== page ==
It is a big room, with a high ceiling and walls covered with bookcases. On the remaining walls, paintings – those by Liane de Gasquet, Claude’s mother – and family pictures hang. At the centre of the room stands a big ceramic wood stove. This is not a room for agitated grandchildren, rather it is a room in which to read, listen to music or have quiet conversations. We enter here on tiptoe and by invitation only.


On an orange wall, there is the first bookcase, big, tall – over 5 meters high! – and in an industrial style. Bernard imagined it 42 years ago: “I wanted my grandfather’s bookcase”, he remembers. It contains old and rare books, beautiful art books, and reviews from the beginning of the 20th century. A small ladder allows access to the highest shelves. On the other walls, the bookcases have been made to measure. Here you can find literature and biographies but also books on history, religion, poetry, theatre and science. French and foreign literature is separated, and there are many books in their original English versions, as Claude grew up partly in England. A few years ago, an alphabetic classification put some order into the shelves. But chaos might still reign, as Bernard confesses that he often goes “hunting for books” when he needs one in particular.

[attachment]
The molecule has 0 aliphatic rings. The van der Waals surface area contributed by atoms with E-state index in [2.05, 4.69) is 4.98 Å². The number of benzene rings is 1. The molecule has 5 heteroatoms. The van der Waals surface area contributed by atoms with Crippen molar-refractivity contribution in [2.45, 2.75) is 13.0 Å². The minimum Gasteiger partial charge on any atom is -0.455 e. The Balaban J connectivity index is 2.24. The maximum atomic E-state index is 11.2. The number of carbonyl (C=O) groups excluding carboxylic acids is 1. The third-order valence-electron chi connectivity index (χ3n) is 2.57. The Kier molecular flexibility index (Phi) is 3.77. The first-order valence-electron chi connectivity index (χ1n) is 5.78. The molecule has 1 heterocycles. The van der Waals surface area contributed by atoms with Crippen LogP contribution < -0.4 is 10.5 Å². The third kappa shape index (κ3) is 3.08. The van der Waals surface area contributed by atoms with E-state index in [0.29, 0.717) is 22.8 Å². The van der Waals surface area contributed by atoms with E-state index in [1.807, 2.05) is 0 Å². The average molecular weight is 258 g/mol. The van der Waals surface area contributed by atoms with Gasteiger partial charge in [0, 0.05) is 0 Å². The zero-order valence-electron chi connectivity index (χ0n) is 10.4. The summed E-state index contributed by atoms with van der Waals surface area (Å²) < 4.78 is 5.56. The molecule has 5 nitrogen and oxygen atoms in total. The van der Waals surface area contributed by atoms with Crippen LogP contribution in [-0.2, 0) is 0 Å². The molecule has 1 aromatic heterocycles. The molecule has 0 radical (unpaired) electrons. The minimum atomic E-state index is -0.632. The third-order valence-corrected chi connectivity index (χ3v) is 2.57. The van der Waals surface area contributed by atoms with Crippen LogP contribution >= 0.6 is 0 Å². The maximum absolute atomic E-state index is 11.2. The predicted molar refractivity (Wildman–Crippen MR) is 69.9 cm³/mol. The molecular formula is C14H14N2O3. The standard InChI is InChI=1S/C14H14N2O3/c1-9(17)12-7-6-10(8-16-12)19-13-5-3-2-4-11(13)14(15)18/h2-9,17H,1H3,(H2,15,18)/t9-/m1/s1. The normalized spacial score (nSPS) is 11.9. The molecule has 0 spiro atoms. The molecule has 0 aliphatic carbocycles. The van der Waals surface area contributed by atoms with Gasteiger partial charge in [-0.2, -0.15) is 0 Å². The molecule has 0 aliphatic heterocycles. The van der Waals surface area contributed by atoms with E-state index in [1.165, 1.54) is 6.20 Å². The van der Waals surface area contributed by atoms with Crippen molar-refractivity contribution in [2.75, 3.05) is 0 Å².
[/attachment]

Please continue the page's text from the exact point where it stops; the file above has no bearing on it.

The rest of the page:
Bernard is an open-minded reader. He mainly reads essays about history, music and religion even though some literature never hurts. Regularly he feels the need to reread Balzac, again and again. Claude reads a lot as well. She is a nature-lover and thus she spends hours reading books about wildlife. They have some beautiful books about Provence and its traditions: both Claude and Bernard appreciate these topics and the associated landscapes.


On a shelf that cannot be reached without the ladder, volumes of the review Femina (founded in the early 20th century) lie resting. The beautiful leather binding must be handled with care. Bernard would happily exchange a copy of the Femina review for another review he used to read at his grandfather’s place: Illustration. As a kid, an article about the sacking of Beijing’s Summer Palace by French and British soldiers in 1860 fascinated him. Since then, he has been looking for it. Spread the word!